School Plans Change
Governor’s executive order requires masks for students/staff returning to school
By Eugenia Jones
Kentucky Governor Andy Beshear’s executive order requiring all students two years and older, as well as staff, teachers, and visitors to wear face coverings while indoors at school forced the McCreary County School District to make last minute changes to their original plan of not requiring face coverings for students and staff returning to school next week. Although the McCreary County School District’s original plan did not require face coverings at school, it did require masks be worn on school buses and allowed students and staff to wear masks throughout the day at school if they so desired. The governor’s executive order requiring masks when indoors applies to both public and private schools including preschool, Head Start, elementary, middle, and high schools.
“It was our desire to allow parents to choose whether or not to have their children wear masks,” McCreary County School District Superintendent Corey Keith said. “However, pursuant to the Governor’s Executive Order, we are now requiring them indoors on our campuses.”
The executive order went into effect at 4:00 p.m. on August 10 and continues for a period of thirty days. The order is subject to renewal.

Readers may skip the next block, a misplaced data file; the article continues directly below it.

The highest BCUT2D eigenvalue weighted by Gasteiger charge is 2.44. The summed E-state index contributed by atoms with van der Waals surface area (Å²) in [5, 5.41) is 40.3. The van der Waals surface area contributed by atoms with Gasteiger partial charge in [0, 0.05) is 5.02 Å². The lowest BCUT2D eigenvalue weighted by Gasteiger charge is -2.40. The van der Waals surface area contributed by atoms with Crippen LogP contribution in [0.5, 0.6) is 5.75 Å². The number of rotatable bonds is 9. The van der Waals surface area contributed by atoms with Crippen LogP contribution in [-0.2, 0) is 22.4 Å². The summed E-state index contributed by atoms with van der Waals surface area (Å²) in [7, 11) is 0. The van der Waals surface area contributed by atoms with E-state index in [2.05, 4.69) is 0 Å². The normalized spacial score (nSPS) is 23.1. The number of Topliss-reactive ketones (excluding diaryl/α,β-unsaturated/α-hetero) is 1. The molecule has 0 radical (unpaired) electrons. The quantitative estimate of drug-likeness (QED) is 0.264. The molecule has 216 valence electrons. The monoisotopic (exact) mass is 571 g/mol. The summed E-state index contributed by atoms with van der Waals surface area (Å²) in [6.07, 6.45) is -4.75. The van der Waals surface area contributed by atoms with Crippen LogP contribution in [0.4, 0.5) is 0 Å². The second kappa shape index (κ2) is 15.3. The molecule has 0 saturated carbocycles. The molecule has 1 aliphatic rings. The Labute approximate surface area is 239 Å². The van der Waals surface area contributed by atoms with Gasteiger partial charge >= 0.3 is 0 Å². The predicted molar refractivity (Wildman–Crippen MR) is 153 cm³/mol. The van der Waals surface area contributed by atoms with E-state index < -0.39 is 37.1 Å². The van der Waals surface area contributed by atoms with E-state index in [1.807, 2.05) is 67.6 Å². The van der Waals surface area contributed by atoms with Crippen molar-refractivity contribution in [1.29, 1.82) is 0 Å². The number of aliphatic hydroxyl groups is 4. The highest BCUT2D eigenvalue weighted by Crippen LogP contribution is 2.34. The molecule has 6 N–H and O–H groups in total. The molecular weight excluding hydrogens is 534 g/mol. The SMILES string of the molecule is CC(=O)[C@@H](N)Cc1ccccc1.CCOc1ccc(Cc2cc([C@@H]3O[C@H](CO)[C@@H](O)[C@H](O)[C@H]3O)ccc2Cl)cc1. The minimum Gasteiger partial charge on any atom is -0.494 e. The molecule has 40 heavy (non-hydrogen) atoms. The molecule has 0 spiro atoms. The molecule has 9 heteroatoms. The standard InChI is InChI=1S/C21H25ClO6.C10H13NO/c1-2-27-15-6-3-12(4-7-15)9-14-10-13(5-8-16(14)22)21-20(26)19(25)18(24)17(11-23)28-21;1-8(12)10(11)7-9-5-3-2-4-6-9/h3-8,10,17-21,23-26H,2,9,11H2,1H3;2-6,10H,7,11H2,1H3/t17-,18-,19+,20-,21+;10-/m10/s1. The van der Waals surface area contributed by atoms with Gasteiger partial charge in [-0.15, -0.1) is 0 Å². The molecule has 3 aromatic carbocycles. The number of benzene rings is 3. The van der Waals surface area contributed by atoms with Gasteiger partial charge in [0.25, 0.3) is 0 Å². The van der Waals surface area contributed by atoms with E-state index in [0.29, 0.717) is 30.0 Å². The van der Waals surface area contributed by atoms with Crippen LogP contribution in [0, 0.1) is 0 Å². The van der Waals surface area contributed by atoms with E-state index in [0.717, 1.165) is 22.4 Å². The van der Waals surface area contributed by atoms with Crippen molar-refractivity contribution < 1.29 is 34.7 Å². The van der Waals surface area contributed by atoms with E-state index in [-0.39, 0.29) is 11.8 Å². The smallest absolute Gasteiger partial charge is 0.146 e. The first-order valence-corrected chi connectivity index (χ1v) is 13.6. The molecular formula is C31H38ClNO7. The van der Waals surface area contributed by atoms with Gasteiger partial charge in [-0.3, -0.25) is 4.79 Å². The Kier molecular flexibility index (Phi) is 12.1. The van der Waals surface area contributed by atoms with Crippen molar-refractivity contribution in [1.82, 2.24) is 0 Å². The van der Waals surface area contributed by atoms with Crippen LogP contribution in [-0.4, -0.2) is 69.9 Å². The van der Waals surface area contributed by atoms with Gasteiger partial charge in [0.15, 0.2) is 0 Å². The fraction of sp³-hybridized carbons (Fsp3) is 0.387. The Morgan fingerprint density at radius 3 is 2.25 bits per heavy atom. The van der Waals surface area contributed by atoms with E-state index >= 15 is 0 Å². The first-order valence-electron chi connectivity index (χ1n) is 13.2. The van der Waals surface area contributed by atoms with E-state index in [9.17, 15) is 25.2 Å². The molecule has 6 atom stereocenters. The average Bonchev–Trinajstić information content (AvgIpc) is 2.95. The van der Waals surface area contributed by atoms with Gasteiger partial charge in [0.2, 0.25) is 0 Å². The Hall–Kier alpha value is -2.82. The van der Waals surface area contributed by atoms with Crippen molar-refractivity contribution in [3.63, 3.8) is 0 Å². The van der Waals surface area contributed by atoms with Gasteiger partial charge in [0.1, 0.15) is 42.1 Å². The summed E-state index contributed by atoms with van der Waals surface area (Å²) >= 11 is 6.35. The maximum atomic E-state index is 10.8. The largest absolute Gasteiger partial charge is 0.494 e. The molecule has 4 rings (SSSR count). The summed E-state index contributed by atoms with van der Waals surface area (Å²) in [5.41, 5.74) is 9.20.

However, the Kentucky General Assembly passed measure earlier this year limiting the governor’s authority to renew executive orders without legislative approval. The legality of those measures restricting the Governor’s power must still be determined in court.
Speaker David Osborne issued a statement in response to Governor Andy Beshear’s announcement about the executive order requiring masks and face coverings for Kentucky’s public and private schools, preschools, and child care facilities.
“The Kentucky General Assembly spoke clearly and indisputably when we passed HB 1, SB 1, SB 2, and HJR 77,” Osborne’s statement declared. “These measures strengthened state law to better reflect the separation of powers called for in our state constitution and empowered school boards, local governments and other entities to take the actions they deem necessary in situations like this. And, until the Supreme Court of Kentucky rules on the Governor’s challenge to these measures, this issue remains unresolved. It is their unwillingness to act that has left so much in limbo.” The Governor’s mask mandate for schools comes as COVID-19 cases throughout Kentucky are spiking. The Lake Cumberland District Health Department’s COVID 19 brief for Tuesday (August 10) showed McCreary County adding eleven new daily cases for a current total of 96 active cases. A record number of 61 new cases was added to McCreary County’s total on Friday (August 6.) Currently, the vaccination rate for McCreary County is 26.08%.